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NCJ Number: 98758 Find in a Library
Title: Death at Any Cost - A Critique of the Supreme Court's Recent Retreat From Its Death Penalty Standards
Journal: Florida State University Law Review  Volume:12  Issue:4  Dated:(Winter 1985)  Pages:737-780
Author(s): W S Geimer
Date Published: 1985
Page Count: 44
Format: Article
Language: English
Country: United States of America
Annotation: This paper argues that the U.S. Supreme Court's decisions in Barefoot v. Estelle, Zant v. Stephens, Barclay v. Florida, and Pulley v. Harris constitute a retreat from the Court's previous commitment to a stringent due process standard in capital cases.
Abstract: This critique first identifies the components of death-penalty due process which emerged from Furman v. Georgia (1972) and subsequent 1976 Court decisions pertaining to State capital punishment schemes. The paper then discusses selected Supreme Court decisions that implemented the 1976 standards, decisions that apparently indicated the Court's resolve to implement these standards. The paper concludes that these decisions deepened the dilemma created by the contradictory themes of the 1976 decisions. The final section of the critique discusses the Court's 1983-84 decisions deemed to have abandoned its previous due process standards in death penalty cases. The author argues that Barefoot v. Estelle (1983) produced two propositions: (1) either capital appellants are to receive no more process than that afforded ordinary litigants; or (2) they are to receive less process because, unlike appeals of prison sentences, the sentence cannot begin while appeals are being pursued. Zant v. Stephens (1983) and Barclay v. Florida (1983) are indicated to abandon the guided discretion for death sentences set in 'Furman.' The author reasons that in Pulley v. Harris (1984), the Court decided that proportionality review is not a constitutional requirement in capital cases. In the context of the Supreme Court decisions reviewed, the paper advises defense attorneys in capital cases to assume that the trial court will be the final forum that determines the defendant's fate. A total of 200 footnotes are listed.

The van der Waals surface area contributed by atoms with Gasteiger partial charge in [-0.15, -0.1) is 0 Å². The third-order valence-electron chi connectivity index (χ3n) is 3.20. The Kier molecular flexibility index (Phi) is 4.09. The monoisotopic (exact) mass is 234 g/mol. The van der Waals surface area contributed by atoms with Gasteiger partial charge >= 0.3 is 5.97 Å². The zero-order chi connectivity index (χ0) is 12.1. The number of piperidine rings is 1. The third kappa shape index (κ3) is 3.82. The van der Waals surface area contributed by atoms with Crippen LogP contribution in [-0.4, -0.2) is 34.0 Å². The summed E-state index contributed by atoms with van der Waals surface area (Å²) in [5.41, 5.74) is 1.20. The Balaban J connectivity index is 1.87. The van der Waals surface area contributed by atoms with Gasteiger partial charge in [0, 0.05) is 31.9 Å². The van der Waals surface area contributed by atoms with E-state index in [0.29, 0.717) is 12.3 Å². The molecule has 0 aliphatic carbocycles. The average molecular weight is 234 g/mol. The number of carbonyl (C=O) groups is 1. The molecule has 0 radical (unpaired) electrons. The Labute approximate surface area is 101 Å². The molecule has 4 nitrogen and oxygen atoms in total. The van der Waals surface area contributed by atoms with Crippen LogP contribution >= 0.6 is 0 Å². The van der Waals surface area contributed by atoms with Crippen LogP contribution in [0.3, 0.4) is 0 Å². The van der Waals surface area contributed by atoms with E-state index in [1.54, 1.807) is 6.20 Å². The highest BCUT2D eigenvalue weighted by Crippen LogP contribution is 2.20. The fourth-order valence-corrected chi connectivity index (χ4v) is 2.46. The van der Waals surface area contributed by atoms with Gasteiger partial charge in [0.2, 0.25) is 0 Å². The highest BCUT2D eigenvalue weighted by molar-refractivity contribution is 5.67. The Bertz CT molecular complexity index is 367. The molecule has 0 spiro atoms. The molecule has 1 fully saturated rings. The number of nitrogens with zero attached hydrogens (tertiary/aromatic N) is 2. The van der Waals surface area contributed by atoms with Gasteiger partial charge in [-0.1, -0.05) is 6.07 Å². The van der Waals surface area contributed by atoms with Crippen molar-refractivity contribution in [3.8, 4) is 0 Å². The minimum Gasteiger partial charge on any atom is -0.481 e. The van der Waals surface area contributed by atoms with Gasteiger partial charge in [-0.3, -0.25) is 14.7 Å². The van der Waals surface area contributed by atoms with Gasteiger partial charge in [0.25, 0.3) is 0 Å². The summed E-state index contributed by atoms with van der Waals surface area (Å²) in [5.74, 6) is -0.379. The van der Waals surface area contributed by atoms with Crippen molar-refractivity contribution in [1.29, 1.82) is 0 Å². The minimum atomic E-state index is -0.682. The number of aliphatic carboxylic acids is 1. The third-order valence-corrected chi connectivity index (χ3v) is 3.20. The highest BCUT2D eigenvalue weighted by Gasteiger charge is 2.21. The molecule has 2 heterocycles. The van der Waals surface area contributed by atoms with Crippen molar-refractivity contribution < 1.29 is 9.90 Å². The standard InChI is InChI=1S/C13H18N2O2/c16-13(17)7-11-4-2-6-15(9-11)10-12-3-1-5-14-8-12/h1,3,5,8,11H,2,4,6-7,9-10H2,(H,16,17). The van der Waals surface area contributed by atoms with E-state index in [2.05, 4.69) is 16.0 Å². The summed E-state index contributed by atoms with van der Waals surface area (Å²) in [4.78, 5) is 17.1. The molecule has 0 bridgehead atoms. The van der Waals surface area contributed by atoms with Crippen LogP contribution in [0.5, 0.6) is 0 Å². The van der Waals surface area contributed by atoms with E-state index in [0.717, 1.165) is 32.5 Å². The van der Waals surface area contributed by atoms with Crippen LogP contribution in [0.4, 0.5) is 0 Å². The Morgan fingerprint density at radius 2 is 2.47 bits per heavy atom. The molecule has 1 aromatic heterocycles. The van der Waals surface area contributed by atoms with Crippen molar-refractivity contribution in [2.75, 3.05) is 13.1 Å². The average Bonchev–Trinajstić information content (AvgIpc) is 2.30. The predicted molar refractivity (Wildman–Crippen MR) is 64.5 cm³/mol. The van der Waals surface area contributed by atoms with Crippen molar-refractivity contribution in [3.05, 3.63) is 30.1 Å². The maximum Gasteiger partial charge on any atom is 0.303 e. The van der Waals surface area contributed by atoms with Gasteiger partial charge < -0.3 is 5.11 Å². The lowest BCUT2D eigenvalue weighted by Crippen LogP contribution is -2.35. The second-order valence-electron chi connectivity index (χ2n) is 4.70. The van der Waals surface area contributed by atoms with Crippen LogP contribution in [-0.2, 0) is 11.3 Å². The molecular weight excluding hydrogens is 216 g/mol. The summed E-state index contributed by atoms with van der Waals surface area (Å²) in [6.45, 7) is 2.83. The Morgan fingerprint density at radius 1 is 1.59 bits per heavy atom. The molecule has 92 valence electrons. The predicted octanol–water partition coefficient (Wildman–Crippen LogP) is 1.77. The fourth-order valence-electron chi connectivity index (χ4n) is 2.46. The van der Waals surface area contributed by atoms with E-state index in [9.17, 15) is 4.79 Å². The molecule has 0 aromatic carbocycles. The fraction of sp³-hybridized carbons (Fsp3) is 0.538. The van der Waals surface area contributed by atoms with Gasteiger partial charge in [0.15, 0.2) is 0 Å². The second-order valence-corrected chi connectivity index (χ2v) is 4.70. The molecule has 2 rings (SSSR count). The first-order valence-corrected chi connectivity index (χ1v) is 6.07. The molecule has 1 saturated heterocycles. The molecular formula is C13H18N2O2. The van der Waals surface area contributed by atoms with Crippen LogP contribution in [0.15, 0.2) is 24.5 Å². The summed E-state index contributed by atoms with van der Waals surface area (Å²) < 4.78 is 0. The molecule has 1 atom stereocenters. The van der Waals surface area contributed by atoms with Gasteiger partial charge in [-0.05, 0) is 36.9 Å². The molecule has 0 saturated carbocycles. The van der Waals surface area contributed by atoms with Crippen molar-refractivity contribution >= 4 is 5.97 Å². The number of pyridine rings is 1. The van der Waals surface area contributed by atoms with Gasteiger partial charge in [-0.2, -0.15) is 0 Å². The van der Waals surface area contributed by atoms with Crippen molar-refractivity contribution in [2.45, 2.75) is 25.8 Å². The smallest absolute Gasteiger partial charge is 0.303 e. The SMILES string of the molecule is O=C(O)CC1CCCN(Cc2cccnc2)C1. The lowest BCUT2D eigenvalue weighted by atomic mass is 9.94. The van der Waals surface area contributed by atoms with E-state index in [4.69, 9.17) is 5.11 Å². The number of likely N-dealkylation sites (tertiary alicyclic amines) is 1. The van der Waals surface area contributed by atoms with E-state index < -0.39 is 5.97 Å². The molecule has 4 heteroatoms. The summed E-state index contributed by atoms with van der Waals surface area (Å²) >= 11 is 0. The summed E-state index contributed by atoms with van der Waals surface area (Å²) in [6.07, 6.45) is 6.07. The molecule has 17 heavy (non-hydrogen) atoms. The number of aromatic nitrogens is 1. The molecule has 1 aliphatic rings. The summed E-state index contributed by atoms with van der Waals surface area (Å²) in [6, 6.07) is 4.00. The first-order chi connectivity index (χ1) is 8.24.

Index Term(s): Appeal procedures; Capital punishment; Right to Due Process; US Supreme Court decisions
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